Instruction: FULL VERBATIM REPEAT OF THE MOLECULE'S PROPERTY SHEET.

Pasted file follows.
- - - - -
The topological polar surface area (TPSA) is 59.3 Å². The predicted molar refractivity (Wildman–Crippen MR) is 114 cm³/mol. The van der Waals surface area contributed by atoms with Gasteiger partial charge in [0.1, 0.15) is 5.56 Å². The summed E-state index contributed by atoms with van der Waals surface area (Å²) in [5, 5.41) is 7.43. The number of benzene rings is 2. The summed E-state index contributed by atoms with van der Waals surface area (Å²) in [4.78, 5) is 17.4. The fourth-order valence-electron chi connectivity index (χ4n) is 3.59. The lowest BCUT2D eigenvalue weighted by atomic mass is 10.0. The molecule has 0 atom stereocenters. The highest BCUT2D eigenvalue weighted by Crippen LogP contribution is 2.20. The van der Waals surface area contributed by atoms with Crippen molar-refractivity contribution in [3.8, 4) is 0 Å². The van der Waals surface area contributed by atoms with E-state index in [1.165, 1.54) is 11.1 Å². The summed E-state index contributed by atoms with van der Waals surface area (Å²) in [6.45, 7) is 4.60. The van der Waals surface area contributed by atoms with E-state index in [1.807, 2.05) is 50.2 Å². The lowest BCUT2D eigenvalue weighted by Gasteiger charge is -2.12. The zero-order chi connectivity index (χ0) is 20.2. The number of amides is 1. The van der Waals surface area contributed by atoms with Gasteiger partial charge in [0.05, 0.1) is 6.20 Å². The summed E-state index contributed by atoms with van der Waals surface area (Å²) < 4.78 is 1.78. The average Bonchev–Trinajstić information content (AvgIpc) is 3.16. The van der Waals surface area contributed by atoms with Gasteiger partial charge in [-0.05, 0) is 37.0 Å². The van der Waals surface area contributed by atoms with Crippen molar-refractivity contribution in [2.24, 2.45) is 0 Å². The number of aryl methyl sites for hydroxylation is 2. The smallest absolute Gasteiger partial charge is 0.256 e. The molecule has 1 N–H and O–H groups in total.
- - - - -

The topological polar surface area (TPSA) is 59.3 Å². The predicted molar refractivity (Wildman–Crippen MR) is 114 cm³/mol. The van der Waals surface area contributed by atoms with Gasteiger partial charge in [0.1, 0.15) is 5.56 Å². The summed E-state index contributed by atoms with van der Waals surface area (Å²) in [5, 5.41) is 7.43. The number of benzene rings is 2. The summed E-state index contributed by atoms with van der Waals surface area (Å²) in [4.78, 5) is 17.4. The fourth-order valence-electron chi connectivity index (χ4n) is 3.59. The lowest BCUT2D eigenvalue weighted by atomic mass is 10.0. The molecule has 0 atom stereocenters. The highest BCUT2D eigenvalue weighted by Crippen LogP contribution is 2.20. The van der Waals surface area contributed by atoms with Crippen molar-refractivity contribution in [3.8, 4) is 0 Å². The van der Waals surface area contributed by atoms with E-state index in [1.165, 1.54) is 11.1 Å². The summed E-state index contributed by atoms with van der Waals surface area (Å²) in [6.45, 7) is 4.60. The van der Waals surface area contributed by atoms with E-state index in [1.807, 2.05) is 50.2 Å². The lowest BCUT2D eigenvalue weighted by Gasteiger charge is -2.12. The zero-order chi connectivity index (χ0) is 20.2. The number of amides is 1. The van der Waals surface area contributed by atoms with Gasteiger partial charge in [0.05, 0.1) is 6.20 Å². The summed E-state index contributed by atoms with van der Waals surface area (Å²) < 4.78 is 1.78. The average Bonchev–Trinajstić information content (AvgIpc) is 3.16. The van der Waals surface area contributed by atoms with Gasteiger partial charge in [-0.05, 0) is 37.0 Å². The van der Waals surface area contributed by atoms with Crippen molar-refractivity contribution in [2.24, 2.45) is 0 Å². The number of aryl methyl sites for hydroxylation is 2. The smallest absolute Gasteiger partial charge is 0.256 e. The molecule has 1 N–H and O–H groups in total.